One large rutabaga, peeled and cubed into more or less bite-sized pieces, will serve four people easily. Coat the pieces in oil, sprinkle with salt, pepper and granulated garlic, and bake them at 350 tossing or turning occasionally to brown evenly. When they’re just tender through, dust with dried herbs—sage, rosemary, marjoram, basil, rosemary or a combination—and continue cooking until done through. These are even more delicious the day after.

Pimento Cheese Pizza

While most all of us eat pimento cheese year-round on some type of bread, likely its eaten cold as a spread, a snack or a light lunch item. This recipe brings pimento cheese into football season and beyond not only as a great party recipe, but also as a cold night nosh for a family.

You can use a prepared pizza crust, but I implore you to learn how to make a simple pizza crust; it’s not hard at all, and there are dozens of recipes available using nothing more than flour, yeast, water and olive oil. With a homemade crust, you can adjust the thickness to your tastes and add whatever herbs and cheeses you like to it instead of what some dingbat in a test kitchen thinks you like. Using a homemade crust, roll out your dough—I like mine on the thin side—and crimp the edges. Cover the crust with thin slices of tomato that have been drained between paper towels; slice tomatoes, place between layers of paper towels and press to leach out seeds and jelly. Dust the tomato layer with grated Parmesan cheese and a bit of that ubiquitous Italian seasoning blend.

As to the pimento and cheese, friends and neighbors, I wish I could tell you that you can use store-bought or even your homemade recipe, but if you do, you’re going to end up with a greasy, runny mess because the mayonnaise will separate in the oven. Instead, toss mild grated cheddar with drained diced pimentos—I dice the roasted red peppers you can buy in a jar—diced white onions and shaved ham. Yes, you can use bacon but make sure it’s lean. I wouldn’t range too far afield in toppings—no anchovies!—but it’s your pizza, and you can put any damn thing you want on it. Spread pimento cheese mixture over the tomatoes, dust with Parmesan and bake on the middle rack of a very hot oven (450) for about 15 minutes.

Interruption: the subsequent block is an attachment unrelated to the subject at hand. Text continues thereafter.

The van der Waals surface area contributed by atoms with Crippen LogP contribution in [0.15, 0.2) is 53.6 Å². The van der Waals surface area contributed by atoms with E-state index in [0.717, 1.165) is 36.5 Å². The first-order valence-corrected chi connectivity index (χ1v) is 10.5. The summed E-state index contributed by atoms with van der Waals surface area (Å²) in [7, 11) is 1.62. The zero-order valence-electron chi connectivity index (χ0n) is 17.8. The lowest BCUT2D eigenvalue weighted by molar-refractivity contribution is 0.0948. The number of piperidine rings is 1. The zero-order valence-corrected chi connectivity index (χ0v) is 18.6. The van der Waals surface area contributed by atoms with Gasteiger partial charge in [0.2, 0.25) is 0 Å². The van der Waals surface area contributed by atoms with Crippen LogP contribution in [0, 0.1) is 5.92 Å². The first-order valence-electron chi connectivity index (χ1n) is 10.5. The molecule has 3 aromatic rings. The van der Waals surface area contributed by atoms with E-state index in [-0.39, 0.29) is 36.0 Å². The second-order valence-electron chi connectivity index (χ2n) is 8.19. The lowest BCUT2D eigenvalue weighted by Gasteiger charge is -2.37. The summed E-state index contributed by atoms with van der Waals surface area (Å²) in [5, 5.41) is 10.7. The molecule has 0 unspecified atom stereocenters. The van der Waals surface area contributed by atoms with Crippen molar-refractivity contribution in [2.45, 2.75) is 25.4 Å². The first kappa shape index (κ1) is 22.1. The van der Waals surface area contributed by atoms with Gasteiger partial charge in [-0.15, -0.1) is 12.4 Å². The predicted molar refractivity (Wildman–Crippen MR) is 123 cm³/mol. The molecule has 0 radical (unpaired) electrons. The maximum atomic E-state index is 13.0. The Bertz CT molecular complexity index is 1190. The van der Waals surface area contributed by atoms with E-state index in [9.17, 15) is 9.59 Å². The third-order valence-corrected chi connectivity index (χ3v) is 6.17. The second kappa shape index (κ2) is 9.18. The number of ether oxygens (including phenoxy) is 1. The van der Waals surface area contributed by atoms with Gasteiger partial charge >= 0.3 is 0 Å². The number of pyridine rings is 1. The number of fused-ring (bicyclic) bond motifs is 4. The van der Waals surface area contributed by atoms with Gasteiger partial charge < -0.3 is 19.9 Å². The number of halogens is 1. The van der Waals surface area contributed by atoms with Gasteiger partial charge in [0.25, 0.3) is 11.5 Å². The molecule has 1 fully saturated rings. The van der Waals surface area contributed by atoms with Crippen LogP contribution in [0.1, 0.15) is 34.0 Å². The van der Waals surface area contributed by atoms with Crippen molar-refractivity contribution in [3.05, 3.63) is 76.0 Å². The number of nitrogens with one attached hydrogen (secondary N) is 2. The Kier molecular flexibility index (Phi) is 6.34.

Hosford’s Apple Cookies

While digging a well for Mrs. Mary Allison, a widow from New Orleans who moved to Way, Mississippi in 1899, Parson Hargon discovered a plentiful source of mineral water, and in time a popular resort named Allison’s Wells grew up around the spring. Initially offering only medicinal baths and drinks (and those for men only), the spa eventually added a hotel and restaurant (La Font) with a grand ballroom that in time also hosted the Mississippi Art Colony. Allison’s Wells was destroyed by fire in 1963

In 1981, proprietor Hosford Fontaine—doubtless at the urgings of countless friends—published Allison’s Wells: The Last Mississippi Spa, a treasure-trove of history, profiles of the people who kept the resort functioning as well as other unforgettable characters, musicians and of course artists such as Till Caldwell, Inez Wallace, Ted Faires, Marie Hull and others. Many of these people contributed to the illustrations which are augmented by dozens of charming vintage photos including a poignant image of Hosford standing amid the charred ruins. But best of all—from my standpoint in the kitchen—The Last Mississippi Spa also includes a sprawling section on recipes for almost anything to put on the table: hors d’oeuvres, soups, salads, dressings, breads, meats, seafood, vegetables, breakfast and brunch dishes, desserts, candy and cookies, all “tried and true” from the La Font kitchens.